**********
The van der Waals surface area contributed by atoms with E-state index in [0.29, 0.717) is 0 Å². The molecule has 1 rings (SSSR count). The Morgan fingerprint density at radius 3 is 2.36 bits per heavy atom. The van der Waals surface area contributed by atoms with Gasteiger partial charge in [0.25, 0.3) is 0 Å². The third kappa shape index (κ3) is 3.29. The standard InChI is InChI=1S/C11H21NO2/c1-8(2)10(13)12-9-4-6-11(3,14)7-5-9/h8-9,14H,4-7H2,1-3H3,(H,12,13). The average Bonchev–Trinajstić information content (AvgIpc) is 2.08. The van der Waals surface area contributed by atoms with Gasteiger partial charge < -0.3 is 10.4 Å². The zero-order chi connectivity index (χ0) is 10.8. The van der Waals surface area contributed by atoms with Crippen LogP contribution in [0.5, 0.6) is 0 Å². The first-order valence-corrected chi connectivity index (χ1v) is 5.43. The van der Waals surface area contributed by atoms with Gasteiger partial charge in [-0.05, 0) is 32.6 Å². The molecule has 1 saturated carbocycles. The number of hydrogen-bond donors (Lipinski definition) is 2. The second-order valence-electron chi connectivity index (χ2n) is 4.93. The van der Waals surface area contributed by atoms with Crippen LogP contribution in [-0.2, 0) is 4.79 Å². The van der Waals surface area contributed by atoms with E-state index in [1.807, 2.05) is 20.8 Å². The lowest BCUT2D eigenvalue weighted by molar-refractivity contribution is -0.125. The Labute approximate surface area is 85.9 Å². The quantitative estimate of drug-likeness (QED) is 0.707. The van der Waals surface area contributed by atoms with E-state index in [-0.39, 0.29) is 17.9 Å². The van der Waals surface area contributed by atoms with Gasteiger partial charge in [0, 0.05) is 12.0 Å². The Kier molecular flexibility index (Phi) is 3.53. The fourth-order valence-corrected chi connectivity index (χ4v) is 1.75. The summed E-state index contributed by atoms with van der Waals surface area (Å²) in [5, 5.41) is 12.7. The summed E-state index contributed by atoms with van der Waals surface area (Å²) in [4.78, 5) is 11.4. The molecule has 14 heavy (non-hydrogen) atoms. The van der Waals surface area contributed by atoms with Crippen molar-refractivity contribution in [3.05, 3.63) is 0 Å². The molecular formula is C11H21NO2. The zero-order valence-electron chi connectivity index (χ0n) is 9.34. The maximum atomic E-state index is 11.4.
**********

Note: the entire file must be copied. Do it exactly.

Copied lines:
The van der Waals surface area contributed by atoms with E-state index in [0.29, 0.717) is 0 Å². The molecule has 1 rings (SSSR count). The Morgan fingerprint density at radius 3 is 2.36 bits per heavy atom. The van der Waals surface area contributed by atoms with Gasteiger partial charge in [0.25, 0.3) is 0 Å². The third kappa shape index (κ3) is 3.29. The standard InChI is InChI=1S/C11H21NO2/c1-8(2)10(13)12-9-4-6-11(3,14)7-5-9/h8-9,14H,4-7H2,1-3H3,(H,12,13). The average Bonchev–Trinajstić information content (AvgIpc) is 2.08. The van der Waals surface area contributed by atoms with Gasteiger partial charge < -0.3 is 10.4 Å². The zero-order chi connectivity index (χ0) is 10.8. The van der Waals surface area contributed by atoms with Crippen LogP contribution in [0.5, 0.6) is 0 Å². The first-order valence-corrected chi connectivity index (χ1v) is 5.43. The van der Waals surface area contributed by atoms with Gasteiger partial charge in [-0.05, 0) is 32.6 Å². The molecule has 1 saturated carbocycles. The number of hydrogen-bond donors (Lipinski definition) is 2. The second-order valence-electron chi connectivity index (χ2n) is 4.93. The van der Waals surface area contributed by atoms with Crippen LogP contribution in [-0.2, 0) is 4.79 Å². The van der Waals surface area contributed by atoms with E-state index in [1.807, 2.05) is 20.8 Å². The lowest BCUT2D eigenvalue weighted by molar-refractivity contribution is -0.125. The Labute approximate surface area is 85.9 Å². The quantitative estimate of drug-likeness (QED) is 0.707. The van der Waals surface area contributed by atoms with E-state index in [-0.39, 0.29) is 17.9 Å². The van der Waals surface area contributed by atoms with Gasteiger partial charge in [0, 0.05) is 12.0 Å². The Kier molecular flexibility index (Phi) is 3.53. The fourth-order valence-corrected chi connectivity index (χ4v) is 1.75. The summed E-state index contributed by atoms with van der Waals surface area (Å²) in [5, 5.41) is 12.7. The summed E-state index contributed by atoms with van der Waals surface area (Å²) in [4.78, 5) is 11.4. The molecule has 14 heavy (non-hydrogen) atoms. The van der Waals surface area contributed by atoms with Crippen molar-refractivity contribution in [3.05, 3.63) is 0 Å². The molecular formula is C11H21NO2. The zero-order valence-electron chi connectivity index (χ0n) is 9.34. The maximum atomic E-state index is 11.4.